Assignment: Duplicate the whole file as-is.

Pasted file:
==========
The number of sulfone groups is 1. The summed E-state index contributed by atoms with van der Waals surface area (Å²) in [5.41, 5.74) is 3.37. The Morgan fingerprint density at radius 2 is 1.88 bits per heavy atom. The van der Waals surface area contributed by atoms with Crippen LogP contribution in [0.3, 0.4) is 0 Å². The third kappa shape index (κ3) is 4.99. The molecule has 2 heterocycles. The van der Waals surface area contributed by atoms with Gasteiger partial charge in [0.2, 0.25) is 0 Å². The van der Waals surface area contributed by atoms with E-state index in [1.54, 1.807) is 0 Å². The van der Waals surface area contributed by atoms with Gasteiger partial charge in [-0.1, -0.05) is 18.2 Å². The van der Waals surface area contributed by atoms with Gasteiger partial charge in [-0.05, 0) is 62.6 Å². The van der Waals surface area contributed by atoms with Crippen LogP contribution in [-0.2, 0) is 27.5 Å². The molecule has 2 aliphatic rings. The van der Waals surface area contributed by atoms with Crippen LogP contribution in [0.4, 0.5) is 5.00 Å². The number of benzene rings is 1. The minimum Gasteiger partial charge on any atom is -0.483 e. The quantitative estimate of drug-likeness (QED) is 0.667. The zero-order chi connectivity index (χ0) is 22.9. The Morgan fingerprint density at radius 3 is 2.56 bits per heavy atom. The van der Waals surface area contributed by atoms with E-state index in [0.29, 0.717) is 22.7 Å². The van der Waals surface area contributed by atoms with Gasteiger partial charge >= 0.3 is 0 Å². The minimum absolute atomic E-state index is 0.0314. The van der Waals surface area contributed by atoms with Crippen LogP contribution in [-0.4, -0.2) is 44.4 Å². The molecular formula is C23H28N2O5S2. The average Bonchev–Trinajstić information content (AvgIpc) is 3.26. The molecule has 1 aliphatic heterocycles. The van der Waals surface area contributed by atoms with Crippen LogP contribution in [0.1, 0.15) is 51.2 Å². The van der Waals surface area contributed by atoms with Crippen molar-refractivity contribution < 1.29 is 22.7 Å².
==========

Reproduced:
The number of sulfone groups is 1. The summed E-state index contributed by atoms with van der Waals surface area (Å²) in [5.41, 5.74) is 3.37. The Morgan fingerprint density at radius 2 is 1.88 bits per heavy atom. The van der Waals surface area contributed by atoms with Crippen LogP contribution in [0.3, 0.4) is 0 Å². The third kappa shape index (κ3) is 4.99. The molecule has 2 heterocycles. The van der Waals surface area contributed by atoms with Gasteiger partial charge in [0.2, 0.25) is 0 Å². The van der Waals surface area contributed by atoms with E-state index in [1.54, 1.807) is 0 Å². The van der Waals surface area contributed by atoms with Gasteiger partial charge in [-0.1, -0.05) is 18.2 Å². The van der Waals surface area contributed by atoms with Gasteiger partial charge in [-0.05, 0) is 62.6 Å². The van der Waals surface area contributed by atoms with Crippen LogP contribution in [-0.2, 0) is 27.5 Å². The molecule has 2 aliphatic rings. The van der Waals surface area contributed by atoms with Crippen LogP contribution in [0.4, 0.5) is 5.00 Å². The number of benzene rings is 1. The minimum Gasteiger partial charge on any atom is -0.483 e. The quantitative estimate of drug-likeness (QED) is 0.667. The zero-order chi connectivity index (χ0) is 22.9. The Morgan fingerprint density at radius 3 is 2.56 bits per heavy atom. The van der Waals surface area contributed by atoms with E-state index in [0.29, 0.717) is 22.7 Å². The van der Waals surface area contributed by atoms with Gasteiger partial charge >= 0.3 is 0 Å². The minimum absolute atomic E-state index is 0.0314. The van der Waals surface area contributed by atoms with Crippen LogP contribution in [-0.4, -0.2) is 44.4 Å². The molecular formula is C23H28N2O5S2. The average Bonchev–Trinajstić information content (AvgIpc) is 3.26. The molecule has 1 aliphatic heterocycles. The van der Waals surface area contributed by atoms with Crippen LogP contribution in [0.1, 0.15) is 51.2 Å². The van der Waals surface area contributed by atoms with Crippen molar-refractivity contribution < 1.29 is 22.7 Å².